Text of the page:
These subjects are also mandated by CIPA in order for schools to receive e-RATE funding.

i-SAFE’s E-Rate and Gold Compliance programs offer 389 age appropriate lessons fulfilling these mandates, all CCSS ready. See what’s new in our digital learning library!

  1. Establish classroom guidelines. Post guidelines for technology use in visible places such as on the classroom wall, class website, and the course landing page in the LMS. Communicate expectations for technology use.
    Examples of classroom rules include:
    • Do not open or use the device until instructed.
    • Refrain from unauthorized communication or entertainment during class time.
  2. Arrange the classroom to monitor progress and minimize distractions. Mobile technologies (laptops, Chromebooks, iPads) travel. Design seating charts based on the types of activities that students undertake throughout the lesson or project. For group work, permit students to sit with other group members. For individual work, arrange desks so that students face the screen rather than each other.
  3. Set expectations for specific lessons and projects. Display instructions for the day on the board, and on the class website. Include the types of technologies that the students will use in the instructions such as the URLs (links) to any online resources, apps or online educational resources. Clarify expectations, purpose, goals and objectives. Specify a time frame for each activity to help them pace themselves appropriately.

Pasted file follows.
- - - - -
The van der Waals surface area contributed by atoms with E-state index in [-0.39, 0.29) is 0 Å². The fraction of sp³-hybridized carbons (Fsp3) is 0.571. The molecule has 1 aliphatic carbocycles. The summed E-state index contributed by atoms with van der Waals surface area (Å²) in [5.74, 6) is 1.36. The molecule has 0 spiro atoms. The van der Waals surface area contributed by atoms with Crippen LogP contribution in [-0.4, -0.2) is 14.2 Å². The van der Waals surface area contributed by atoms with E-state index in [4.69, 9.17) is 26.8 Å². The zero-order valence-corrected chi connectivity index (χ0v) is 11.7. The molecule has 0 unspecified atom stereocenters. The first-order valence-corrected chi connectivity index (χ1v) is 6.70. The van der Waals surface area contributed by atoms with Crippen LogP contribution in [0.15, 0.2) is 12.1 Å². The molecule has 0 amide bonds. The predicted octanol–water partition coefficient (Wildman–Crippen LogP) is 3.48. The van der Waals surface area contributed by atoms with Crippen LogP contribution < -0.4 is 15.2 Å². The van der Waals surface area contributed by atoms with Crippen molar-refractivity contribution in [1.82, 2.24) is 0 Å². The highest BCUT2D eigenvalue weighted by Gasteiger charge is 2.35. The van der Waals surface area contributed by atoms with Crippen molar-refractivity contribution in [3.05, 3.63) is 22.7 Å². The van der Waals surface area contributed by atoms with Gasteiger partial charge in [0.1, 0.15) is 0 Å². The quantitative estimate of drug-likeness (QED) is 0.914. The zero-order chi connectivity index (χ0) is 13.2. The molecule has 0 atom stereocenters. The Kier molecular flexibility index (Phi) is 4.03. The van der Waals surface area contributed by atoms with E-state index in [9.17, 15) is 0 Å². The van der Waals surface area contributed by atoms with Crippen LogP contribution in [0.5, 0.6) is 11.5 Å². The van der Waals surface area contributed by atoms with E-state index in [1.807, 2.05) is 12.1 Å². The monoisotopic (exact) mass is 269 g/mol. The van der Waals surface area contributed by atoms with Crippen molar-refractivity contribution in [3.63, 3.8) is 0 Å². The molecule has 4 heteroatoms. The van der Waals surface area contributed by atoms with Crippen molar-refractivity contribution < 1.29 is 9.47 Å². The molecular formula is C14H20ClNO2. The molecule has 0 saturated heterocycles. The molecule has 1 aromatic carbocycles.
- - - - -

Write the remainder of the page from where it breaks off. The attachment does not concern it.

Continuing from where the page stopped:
4. Use offline techniques during class time.
    • Frequently scan the classroom. Use proximity control and shoulder-surfing techniques to monitor student activity. Praise students for responsible use.
    • Acknowledge and redirect students who are off task or using technology incorrectly. Keep a record in case further action is needed.
    • Announce transitions in classroom activity.
    • Use a timer with a bell or buzzer. Display the timer in full view of the class so that students can pace themselves.
  5. Maintain control with end-of-class routines. Remain in control of when students put away the electronic devices. Remind students to save or back up their work. Ensure that students have electronically shared or submitted their work before they leave.


Educational technology has altered the role of the teacher, yet some classroom management skills still apply to new contexts for learning. Effective 21st century teachers not only transfer their knowledge and skills, but prepare students for life beyond the classroom as digital citizens.

Find out more about how your school or school district can better prepare students for the 21st century with i-SAFE’s Digital Learning Program.

Do you have any tips or tricks to share with teachers who are managing students in a digital learning environment?

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Note: In blended learning environment students learn, in part, by receiving digital content and instruction online and partially through face-to-face discussion and instruction.